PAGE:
Human Anatomy Lesson 11
Lesson 11 - Pelvis and Perineum
As I noted in lesson #10, the abdomen and pelvis are continuous with one another, and many of the abdominal organs actually rest in the pelvis when a person is standing upright. Because of this, the abdomen and pelvis together are sometimes referred to as the abdominopelvic cavity. In this lesson, I will review the anatomy of the bony pelvis, and cover muscles that span the pelvic inlet and outlet and provide passage for structures, like the rectum, that make up the distal end of the GI tract, in addition to the end of the urinary tract and the reproductive organs.
These Netter collections, based off the original CIBA collections of anatomical drawings prepared by Frank Netter, are awesome. There is a wealth of clinical information and high-art style anatomy drawings in a style students really like, and that are familiar to them from Netter's atlas. These are really useful and every serious anatomist should have at least one of these on their bookshelf.
Learning Objectives - By the end of this lesson, you should be able to ...
- Describe the anatomy of the bony pelvis
- Describe how to distinguish a male pelvis from a female pelvis
- List and describe the ligaments and apertures of the pelvis
- Understand the organization of layers in the pelvic floor and the borders of the perineum
- Describe the origins, insertions, innervation, and function of muscles in the pelvic floor and perineum
The pelvic girdle is a ring made up of three bones: two hip, or coxal, bones, which are sometimes also called ossa coxae, innominates, or simply "pelvic" bones; and the sacrum, which is part of the vertebral column. The term pelvis can be used loosely to refer to this collection of three bones, or it can just refer to the innominate/ossa coxae part. The pelvis is a complex 3-D bowl-shaped structure that has muscles and ligaments slung from its internal borders which separate the pelvic inlet from the abdominal cavity and the pelvic outlet from the perineum. Each innominate is made up of three bones: the ilium, ischium, and pubis, that are joined together in the adult at the acetabulum, or hip joint (this is where the head of the femur fits into the innominate). Viewed laterally, the other obvious features of an innominate include the iliac crest, where the gluteal muscles attach, and the obturator foramen, a large hole through which various vessels pass to get to the thigh.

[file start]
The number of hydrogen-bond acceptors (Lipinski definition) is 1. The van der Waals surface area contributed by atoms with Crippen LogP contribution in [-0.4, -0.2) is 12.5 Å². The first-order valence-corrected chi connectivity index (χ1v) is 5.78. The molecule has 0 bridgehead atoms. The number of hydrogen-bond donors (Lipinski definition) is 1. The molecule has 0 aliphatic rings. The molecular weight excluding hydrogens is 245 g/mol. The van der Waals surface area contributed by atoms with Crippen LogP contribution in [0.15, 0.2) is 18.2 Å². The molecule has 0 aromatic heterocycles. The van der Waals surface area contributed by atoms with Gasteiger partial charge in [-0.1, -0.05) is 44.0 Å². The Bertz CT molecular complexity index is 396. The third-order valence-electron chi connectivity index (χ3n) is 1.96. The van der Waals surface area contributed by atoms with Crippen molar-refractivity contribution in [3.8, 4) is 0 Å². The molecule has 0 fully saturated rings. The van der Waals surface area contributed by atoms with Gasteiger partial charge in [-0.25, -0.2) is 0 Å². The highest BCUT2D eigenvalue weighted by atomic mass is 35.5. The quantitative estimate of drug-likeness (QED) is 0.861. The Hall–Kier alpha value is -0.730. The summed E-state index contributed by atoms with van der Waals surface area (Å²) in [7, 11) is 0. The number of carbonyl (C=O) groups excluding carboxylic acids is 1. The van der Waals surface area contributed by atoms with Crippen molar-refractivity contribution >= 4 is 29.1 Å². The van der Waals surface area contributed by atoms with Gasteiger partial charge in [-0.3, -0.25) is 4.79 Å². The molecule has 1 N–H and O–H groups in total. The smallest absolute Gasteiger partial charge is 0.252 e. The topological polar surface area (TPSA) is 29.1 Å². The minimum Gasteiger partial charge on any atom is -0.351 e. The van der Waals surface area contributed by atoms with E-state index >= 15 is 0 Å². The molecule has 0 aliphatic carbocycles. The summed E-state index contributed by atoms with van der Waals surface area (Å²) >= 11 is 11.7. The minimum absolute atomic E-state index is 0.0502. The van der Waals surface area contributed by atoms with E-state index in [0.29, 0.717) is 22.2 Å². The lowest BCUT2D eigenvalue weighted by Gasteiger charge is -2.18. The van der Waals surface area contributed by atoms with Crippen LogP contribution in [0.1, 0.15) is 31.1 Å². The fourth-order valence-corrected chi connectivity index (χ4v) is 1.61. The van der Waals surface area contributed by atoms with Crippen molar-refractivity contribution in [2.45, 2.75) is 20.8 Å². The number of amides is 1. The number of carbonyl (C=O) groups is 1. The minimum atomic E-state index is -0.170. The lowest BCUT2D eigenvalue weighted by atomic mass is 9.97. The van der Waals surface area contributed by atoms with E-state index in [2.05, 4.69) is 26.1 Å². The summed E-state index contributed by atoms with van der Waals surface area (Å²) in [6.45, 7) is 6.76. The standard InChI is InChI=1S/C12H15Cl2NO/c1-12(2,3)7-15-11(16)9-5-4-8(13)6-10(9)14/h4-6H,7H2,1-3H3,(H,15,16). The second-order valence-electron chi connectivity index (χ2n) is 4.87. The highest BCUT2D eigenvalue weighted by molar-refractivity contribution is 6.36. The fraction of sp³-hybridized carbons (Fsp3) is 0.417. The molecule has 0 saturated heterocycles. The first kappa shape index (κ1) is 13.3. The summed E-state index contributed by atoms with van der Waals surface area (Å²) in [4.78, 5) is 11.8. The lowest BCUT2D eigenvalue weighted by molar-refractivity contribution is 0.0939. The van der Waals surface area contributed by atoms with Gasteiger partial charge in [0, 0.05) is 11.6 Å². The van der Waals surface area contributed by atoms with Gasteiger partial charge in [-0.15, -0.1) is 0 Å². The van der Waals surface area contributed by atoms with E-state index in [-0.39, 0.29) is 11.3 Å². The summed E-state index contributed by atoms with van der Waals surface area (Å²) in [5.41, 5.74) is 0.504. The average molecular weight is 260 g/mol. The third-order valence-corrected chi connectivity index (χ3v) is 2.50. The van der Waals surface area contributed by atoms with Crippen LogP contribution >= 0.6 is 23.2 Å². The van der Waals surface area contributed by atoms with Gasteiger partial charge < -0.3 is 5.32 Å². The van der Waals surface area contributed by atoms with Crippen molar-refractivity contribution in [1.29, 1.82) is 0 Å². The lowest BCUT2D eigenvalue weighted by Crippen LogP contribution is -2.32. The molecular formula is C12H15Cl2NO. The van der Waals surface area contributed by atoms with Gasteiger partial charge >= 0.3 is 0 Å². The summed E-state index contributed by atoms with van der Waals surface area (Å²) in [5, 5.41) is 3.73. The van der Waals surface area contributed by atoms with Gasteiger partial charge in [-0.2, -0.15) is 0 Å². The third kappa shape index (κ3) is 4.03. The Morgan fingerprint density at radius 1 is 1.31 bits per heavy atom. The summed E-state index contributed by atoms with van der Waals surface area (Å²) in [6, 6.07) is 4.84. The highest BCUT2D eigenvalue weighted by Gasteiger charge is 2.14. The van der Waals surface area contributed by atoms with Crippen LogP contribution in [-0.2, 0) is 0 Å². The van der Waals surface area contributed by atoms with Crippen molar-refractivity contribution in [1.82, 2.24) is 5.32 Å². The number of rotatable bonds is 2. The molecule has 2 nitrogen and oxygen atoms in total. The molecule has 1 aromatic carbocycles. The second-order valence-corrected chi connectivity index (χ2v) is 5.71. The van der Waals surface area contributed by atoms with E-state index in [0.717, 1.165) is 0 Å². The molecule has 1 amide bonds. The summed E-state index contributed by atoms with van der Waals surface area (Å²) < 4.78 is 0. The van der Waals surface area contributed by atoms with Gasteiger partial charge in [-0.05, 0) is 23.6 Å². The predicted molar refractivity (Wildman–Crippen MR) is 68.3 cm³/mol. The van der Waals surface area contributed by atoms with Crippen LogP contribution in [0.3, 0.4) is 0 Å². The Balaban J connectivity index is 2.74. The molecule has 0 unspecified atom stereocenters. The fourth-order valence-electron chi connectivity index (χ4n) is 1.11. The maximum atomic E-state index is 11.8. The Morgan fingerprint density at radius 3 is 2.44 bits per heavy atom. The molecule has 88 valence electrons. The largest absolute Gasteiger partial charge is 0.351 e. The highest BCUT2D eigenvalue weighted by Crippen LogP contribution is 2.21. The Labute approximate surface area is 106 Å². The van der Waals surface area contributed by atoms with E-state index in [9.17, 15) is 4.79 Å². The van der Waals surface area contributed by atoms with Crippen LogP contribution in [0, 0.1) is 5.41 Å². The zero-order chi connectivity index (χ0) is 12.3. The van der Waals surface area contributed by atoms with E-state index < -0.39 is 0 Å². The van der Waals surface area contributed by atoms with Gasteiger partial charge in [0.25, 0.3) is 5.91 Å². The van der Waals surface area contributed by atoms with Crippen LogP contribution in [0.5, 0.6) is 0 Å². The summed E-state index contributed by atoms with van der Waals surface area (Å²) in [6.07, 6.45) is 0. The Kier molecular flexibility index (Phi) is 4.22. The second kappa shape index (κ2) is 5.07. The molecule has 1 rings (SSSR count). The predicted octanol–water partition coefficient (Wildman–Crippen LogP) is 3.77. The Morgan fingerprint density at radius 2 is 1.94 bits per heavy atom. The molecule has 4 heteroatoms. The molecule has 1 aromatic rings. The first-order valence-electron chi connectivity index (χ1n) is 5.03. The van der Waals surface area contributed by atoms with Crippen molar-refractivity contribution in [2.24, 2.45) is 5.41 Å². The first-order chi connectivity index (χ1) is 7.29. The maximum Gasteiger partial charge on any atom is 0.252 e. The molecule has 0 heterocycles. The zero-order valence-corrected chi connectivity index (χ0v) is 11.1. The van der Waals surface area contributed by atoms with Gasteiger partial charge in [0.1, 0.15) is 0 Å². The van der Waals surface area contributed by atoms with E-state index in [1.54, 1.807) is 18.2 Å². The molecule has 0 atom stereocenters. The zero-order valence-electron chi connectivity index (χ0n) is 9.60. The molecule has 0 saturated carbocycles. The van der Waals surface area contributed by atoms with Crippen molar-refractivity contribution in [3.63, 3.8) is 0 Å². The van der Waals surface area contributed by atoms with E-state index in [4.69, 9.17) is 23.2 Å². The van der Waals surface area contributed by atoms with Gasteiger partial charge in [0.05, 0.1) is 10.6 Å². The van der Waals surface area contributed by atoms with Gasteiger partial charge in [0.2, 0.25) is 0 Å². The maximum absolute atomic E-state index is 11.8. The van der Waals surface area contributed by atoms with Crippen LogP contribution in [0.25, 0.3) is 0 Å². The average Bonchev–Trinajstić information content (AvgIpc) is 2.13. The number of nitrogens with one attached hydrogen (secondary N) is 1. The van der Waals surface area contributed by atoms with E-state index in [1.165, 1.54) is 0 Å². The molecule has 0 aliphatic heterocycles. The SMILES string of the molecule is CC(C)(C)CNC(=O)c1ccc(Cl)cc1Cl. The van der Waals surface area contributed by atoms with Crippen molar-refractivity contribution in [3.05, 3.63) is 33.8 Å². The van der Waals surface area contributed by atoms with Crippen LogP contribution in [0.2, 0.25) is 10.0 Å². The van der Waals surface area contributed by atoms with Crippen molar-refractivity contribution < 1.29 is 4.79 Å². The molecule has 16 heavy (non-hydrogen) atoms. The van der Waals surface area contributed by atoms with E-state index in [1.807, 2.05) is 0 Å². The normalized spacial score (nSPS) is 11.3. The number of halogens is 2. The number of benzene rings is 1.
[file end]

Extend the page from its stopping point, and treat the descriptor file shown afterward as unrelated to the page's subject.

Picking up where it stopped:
- Ilium: this is the largest of the three bones. Externally and laterally, the iliac crest and gluteal surface of the ilium provides attachment for the hip extensors and AB-ductors (i.e., the gluteal muscles). Internally, the iliac fossae participate (along with the sacrum) to make the bowl-shaped structure within which the small intestines and parts of the large intestines sit. A few important features of the pelvis include the anterior and posterior superior iliac spines and the anterior and posterior inferior iliac spines, which provide attachment areas for numerous muscles and ligaments. The greater sciatic notch is just inferior to the posterior inferior iliac spine, and is very useful for distinguishing male from female pelves. Each ilium is connected to the sacrum at the sacroiliac joint, which does not permit very much movement (except slight rotation of the sacrum and coccyx relative to the ilia during childbirth).
- Ischium: The ischium is the inferoposterior portion of the hip - the part on which you sit! Posteriorly, the ischium is heavily-built, and the ischial tuberosity is the part of the ischium on which you actually sit. A ramus (Latin for "bar") called the ischiopubic ramus connects the ischium and pubis. Other important features of the ischium include the lesser sciatic notch and ischial spine.
- Pubis: the pubis is the most anterior portion of the pelvis, and is made up of a body and superior and inferior rami (the plural of "ramus"). The two pubic bones fit tightly together at the pubic symphysis, a symphyseal (fibrocartilaginous) joint. This symphysis becomes "looser" during childbirth.
Sexing the Pelvis